Finding the ball
Finding a white ball on a dark surface is child's play. For us.
Computers are a whole ‘nother case. Computers can't see form, they can only see color. While this is helpful in situations such as these (Note: I'm not a big fan of Flash, but this is the first site ever that actually needs Flash and has put it to good use.) most of the time this is a disadvantage. For instance, a white bathroom tile half in bright sunlight, half in shade looks like two totally separate objects to a computer. This can cause serious problems trying to identify a ball, because the computer sees the brightly lit side of the ball as one object, and the dimly lit side and it's shadow as another. So even a white ball on a black background can prove troublesome, as was my case.
In the beginning, on the advice of my professor, Dr. Eric Busvelle, I used a barycenter method, which calculates an image’s “center of gravity” based on weighting of color intensities. This method worked exceedingly well under controlled circumstances, but exactly as I explained above, it ran into show-stopping problems when dealing with varying light conditions. Since the goal of my project was to demonstrate it in various schools and to use it as a lab experiment, this was a major stumbling block.
We tried to solve the problem by having as strong and diffuse a light source as possible, but we always ran into problems. For instance, as the sun advanced across the sky, it shone directly into my lab from 2 to 4PM, making it impossible for the computer to identify the ball. I eventually tried wedging myself into the corner underneath the window sill with a black piece of paper on top shielding the table, but it still wasn't reliable. Worse, all the noise in the signal would make my table shake itself to pieces. Literally.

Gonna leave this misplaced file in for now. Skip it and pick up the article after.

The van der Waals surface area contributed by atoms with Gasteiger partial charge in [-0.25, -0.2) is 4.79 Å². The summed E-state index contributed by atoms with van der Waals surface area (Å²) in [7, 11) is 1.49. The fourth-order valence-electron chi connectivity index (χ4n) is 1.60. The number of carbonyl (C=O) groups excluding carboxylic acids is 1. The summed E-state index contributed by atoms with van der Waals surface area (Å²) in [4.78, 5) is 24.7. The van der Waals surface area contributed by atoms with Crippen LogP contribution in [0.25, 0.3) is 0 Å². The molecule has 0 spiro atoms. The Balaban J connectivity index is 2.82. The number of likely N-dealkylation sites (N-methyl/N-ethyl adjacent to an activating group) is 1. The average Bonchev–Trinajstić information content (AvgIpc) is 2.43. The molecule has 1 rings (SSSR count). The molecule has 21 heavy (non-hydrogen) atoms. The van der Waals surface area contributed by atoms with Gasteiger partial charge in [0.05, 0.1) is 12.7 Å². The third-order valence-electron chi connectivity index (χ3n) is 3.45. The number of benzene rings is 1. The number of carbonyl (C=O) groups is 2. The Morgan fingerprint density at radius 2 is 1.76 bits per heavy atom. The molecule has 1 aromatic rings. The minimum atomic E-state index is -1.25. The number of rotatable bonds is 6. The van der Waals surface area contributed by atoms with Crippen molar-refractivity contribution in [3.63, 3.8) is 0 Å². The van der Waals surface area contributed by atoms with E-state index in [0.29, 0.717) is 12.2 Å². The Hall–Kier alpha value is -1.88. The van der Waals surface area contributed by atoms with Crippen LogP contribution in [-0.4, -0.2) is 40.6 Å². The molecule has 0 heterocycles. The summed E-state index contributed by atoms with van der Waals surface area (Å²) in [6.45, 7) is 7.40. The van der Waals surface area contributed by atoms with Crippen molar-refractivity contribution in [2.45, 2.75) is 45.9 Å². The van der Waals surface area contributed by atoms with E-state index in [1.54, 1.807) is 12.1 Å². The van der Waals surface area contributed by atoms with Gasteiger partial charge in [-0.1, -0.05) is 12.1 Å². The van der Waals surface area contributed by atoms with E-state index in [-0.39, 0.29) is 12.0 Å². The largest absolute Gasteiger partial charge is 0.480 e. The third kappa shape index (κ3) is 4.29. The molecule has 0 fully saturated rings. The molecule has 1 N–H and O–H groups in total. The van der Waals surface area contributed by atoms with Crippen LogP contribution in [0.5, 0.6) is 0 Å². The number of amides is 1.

I even played around with the camera white balance, gain, and aperture time. In the end, it turned out that the best images are taken when the picture is overly dark, with the only identifiable feature the ball.
We still had a speed problem, though. Basically, it boils down to this: classic convolutions are slow. They increase quadratically in processing time with image size. So, taking a 640x480 image and convoluting it with another 640x480 image was incredibly slow. On the order of tens of seconds. We needed our info in under 20ms.
There are four, complementary, solutions to this. First, and most important, to take a smaller picture. With the Matlab algorithm, the best camera resolution that still permits real-time processing is 320x240.
Second, I dramatically reduced the picture that we needed to analyze by cropping the photo down to just the ball. While you might wonder how I can crop the image to the ball's size when I don't even know where the ball is, this was easily enough done by considering that the ball has physical limitations of velocity and that it can't move at light-speed. Thus, my cropped rectangle only has to be the size of the ball + the distance the ball could feasibly move in one step time. Since my step time is 40ms, this distance was on the order of 2cm. So instead of 320x240px, I was only analyzing 70x70px images.
Third, the speed of the convolution is related to not only the image size, but also the image mask that represents the object of interest. So by making the image mask as small as feasibly possible, I decreased the calculation time, too.
Fourth, the Matlab convolution algorithm is very inefficient. Far faster is a FFT convolution, since multiplcation in the frequency domain corresponds to convolution in the time domain. The new algorithm was so much better, I doubled the resolution to 640x480 and still shaved the processing time down to 4ms.
4ms leaves us a very comfortable margin for everything else the computer has to do.